SEE ALSO: Midseason Top 10 Prospects
|Yankees Midseason Top 10|
|1. Gleyber Torres, SS/3B|
|2. Clint Frazier, OF|
|3. Chance Adams, RHP|
|4. Estevan Florial, OF|
|5. Justus Sheffield, LHP|
|6. Dustin Fowler, OF|
|7. Clarke Schmidt, RHP|
|8. Miguel Andujar, 3B|
|9. Domingo Acevedo, RHP|
|10. Tyler Wade, UTL|
For a good chunk of the first half of the season, the Yankees were performing well better than most expected. Buoyed by phenom Aaron Judge, who has performed at an MVP-caliber level, they reached a peak record of 38-23 on June 12. Then, they were hit by a combination of injuries and ineffectiveness. Starlin Castro, Didi Gregorius, Matt Holliday, Aaron Hicks, CC Sabathia and Aroldis Chapman each spent time on the shelf, and even some of their replacements—Tyler Austin and Dustin Fowler—quickly succumbed to injuries.
With a team based around a young core of talent for the first time in years, the Yankees have moved aggressively to fix its problems. They traded away 2016 first-round pick Blake Rutherford in a deal that brought back Tommy Kahnle and David Robertson (and sent Clippard away) to bolster the bullpen.
With Kahnle, Robertson, Betances, Chad Green, Adam Warren and Chapman, the Yankees now have an extremely deep bullpen. The lineup should be fine as well, but the Yankees could use additional help for the starting rotation, especially with Michael Pineda sidelined.
With a farm system in its best shape since the early 1990s, the Yankees have the pieces to make further significant moves. Now it’s just a matter of deciding how aggressive they want to be.
1. Gleyber Torres, SS/3B
Were it not for season-ending Tommy John surgery for his left, non-throwing elbow, Torres would like have already made his big league debut. Acquired as part of the four-player package the Yankees received from the Cubs for closer Aroldis Chapman last summer, Torres nearly won the triple crown in the Arizona Fall League, then blitzed through Double-A in less than two months before arriving in Scranton/Wilkes-Barre. Though a natural shortstop, the Yankees were preparing Torres to see time at both second and third base when he reached the majors. Before the injury, he showed raw tools and the kind of ability to make quick adjustments more often seen in older, more veteran players. Despite the injury, the Yankees still expect Torres to be a future all-star once he returns next season.
2. Clint Frazier, OF
A boatload of injuries, including a season-ender to Dustin Fowler, paved the way for Frazier’s first call-up. Like Aaron Judge and Tyler Austin last year, Frazier notched his first big league homer in his first game. At Triple-A, Frazier worked to better utilize his lower half and get himself in a better position to hit. He also added polish to his defensive game.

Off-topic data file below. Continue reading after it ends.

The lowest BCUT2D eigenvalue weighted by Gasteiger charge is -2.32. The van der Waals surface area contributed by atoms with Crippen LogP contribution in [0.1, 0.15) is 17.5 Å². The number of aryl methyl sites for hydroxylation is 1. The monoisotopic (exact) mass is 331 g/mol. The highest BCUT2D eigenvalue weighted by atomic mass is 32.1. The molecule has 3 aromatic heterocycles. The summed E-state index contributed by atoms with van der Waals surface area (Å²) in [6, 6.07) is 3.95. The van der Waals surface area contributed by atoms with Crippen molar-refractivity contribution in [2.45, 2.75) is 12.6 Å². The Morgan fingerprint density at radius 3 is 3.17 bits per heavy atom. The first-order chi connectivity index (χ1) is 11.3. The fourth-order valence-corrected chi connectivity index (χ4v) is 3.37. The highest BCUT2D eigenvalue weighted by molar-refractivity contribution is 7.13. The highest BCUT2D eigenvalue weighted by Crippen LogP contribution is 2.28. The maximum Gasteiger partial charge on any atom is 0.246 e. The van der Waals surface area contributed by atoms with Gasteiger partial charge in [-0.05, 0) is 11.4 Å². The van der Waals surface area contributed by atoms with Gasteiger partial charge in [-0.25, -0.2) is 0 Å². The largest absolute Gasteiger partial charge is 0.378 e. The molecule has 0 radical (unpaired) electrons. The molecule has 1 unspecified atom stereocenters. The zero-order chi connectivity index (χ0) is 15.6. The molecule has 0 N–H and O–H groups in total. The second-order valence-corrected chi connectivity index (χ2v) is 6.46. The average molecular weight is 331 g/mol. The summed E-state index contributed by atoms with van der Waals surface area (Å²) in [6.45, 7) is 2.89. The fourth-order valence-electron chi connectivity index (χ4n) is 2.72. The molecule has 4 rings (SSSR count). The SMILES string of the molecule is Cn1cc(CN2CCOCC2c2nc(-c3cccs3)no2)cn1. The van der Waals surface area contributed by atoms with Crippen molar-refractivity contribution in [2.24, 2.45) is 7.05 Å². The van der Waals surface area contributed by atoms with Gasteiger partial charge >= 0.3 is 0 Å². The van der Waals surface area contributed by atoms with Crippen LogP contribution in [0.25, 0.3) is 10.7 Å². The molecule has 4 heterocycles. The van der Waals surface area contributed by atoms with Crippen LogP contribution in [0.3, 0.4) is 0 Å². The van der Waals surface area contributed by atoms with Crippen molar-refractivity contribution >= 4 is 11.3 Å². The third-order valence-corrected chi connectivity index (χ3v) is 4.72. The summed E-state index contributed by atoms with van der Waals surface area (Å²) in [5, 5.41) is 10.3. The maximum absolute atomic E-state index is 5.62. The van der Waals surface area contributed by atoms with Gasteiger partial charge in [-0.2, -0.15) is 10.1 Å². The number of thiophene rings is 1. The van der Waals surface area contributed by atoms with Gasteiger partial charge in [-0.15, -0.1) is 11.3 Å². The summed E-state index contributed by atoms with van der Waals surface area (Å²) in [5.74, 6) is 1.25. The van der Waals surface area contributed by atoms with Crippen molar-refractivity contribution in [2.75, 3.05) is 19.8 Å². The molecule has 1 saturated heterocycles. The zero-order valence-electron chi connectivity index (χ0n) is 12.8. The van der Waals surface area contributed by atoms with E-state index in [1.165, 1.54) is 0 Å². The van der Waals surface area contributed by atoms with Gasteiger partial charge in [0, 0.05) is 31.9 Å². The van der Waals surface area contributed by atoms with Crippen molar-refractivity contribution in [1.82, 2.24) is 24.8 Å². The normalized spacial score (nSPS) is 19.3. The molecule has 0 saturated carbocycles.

3. Chance Adams, RHP
Adams was a reliever at Dallas Baptist but has spent most of his pro career as a starter and stands as one of the Yankees’ biggest scouting and development successes. He’s lauded for his ability to hold both his delivery and his four-pitch arsenal together deep into games. He’s seen internally as a mid-rotation workhorse.
4. Estevan Florial, OF
Low Class A Charleston
An identification issue and a subsequent suspension cost Florial a seven-figure bonus, but the Yankees and international director Donny Rowland kept him on their radar. That persistence has paid off this year with Florial’s big season in Charleston that has seen him turn some of his top-end tools into production. He has all-star potential if he continues to develop, particularly with his hit tool. Florial’s development helped make it easier to trade away Rutherford, as Florial has louder tools than the 2016 first-round pick and is producing more at the same level at the same age.
5. Justus Sheffield, LHP
Acquired with Clint Frazier in the mega-deal that sent Andrew Miller to Cleveland, Sheffield is currently on the shelf with a strained oblique but has had a solid season otherwise. The lefty owns a plus fastball and a slider and changeup that each flash plus as well. Now he’s mastering the fine points, like learning how to add and subtract velocity and continuing to develop his changeup to be more consistent.